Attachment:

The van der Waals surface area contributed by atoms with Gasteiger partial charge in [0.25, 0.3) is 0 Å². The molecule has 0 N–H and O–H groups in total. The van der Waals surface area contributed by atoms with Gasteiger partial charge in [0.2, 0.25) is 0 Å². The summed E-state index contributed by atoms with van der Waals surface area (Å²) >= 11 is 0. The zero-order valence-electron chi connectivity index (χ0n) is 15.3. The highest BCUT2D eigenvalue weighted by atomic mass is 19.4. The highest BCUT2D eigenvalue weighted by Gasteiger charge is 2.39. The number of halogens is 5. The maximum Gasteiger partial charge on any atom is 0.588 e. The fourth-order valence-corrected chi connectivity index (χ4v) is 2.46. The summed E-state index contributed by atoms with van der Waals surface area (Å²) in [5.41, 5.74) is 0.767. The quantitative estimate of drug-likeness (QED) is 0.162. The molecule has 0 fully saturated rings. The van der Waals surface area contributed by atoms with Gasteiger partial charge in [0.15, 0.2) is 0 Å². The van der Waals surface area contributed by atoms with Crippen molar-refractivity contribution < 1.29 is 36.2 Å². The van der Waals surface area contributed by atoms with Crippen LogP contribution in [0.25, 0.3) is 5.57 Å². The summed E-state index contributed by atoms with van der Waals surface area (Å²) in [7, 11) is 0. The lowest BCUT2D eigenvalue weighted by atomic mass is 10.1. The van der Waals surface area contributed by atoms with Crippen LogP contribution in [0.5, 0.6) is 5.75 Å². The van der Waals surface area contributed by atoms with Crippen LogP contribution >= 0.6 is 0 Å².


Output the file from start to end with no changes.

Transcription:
The van der Waals surface area contributed by atoms with Gasteiger partial charge in [0.25, 0.3) is 0 Å². The molecule has 0 N–H and O–H groups in total. The van der Waals surface area contributed by atoms with Gasteiger partial charge in [0.2, 0.25) is 0 Å². The summed E-state index contributed by atoms with van der Waals surface area (Å²) >= 11 is 0. The zero-order valence-electron chi connectivity index (χ0n) is 15.3. The highest BCUT2D eigenvalue weighted by atomic mass is 19.4. The highest BCUT2D eigenvalue weighted by Gasteiger charge is 2.39. The number of halogens is 5. The maximum Gasteiger partial charge on any atom is 0.588 e. The fourth-order valence-corrected chi connectivity index (χ4v) is 2.46. The summed E-state index contributed by atoms with van der Waals surface area (Å²) in [5.41, 5.74) is 0.767. The quantitative estimate of drug-likeness (QED) is 0.162. The molecule has 0 fully saturated rings. The van der Waals surface area contributed by atoms with Gasteiger partial charge in [0.15, 0.2) is 0 Å². The van der Waals surface area contributed by atoms with Crippen molar-refractivity contribution < 1.29 is 36.2 Å². The van der Waals surface area contributed by atoms with Crippen LogP contribution in [0.25, 0.3) is 5.57 Å². The summed E-state index contributed by atoms with van der Waals surface area (Å²) in [7, 11) is 0. The lowest BCUT2D eigenvalue weighted by atomic mass is 10.1. The van der Waals surface area contributed by atoms with Crippen LogP contribution in [0.5, 0.6) is 5.75 Å². The van der Waals surface area contributed by atoms with Crippen LogP contribution >= 0.6 is 0 Å².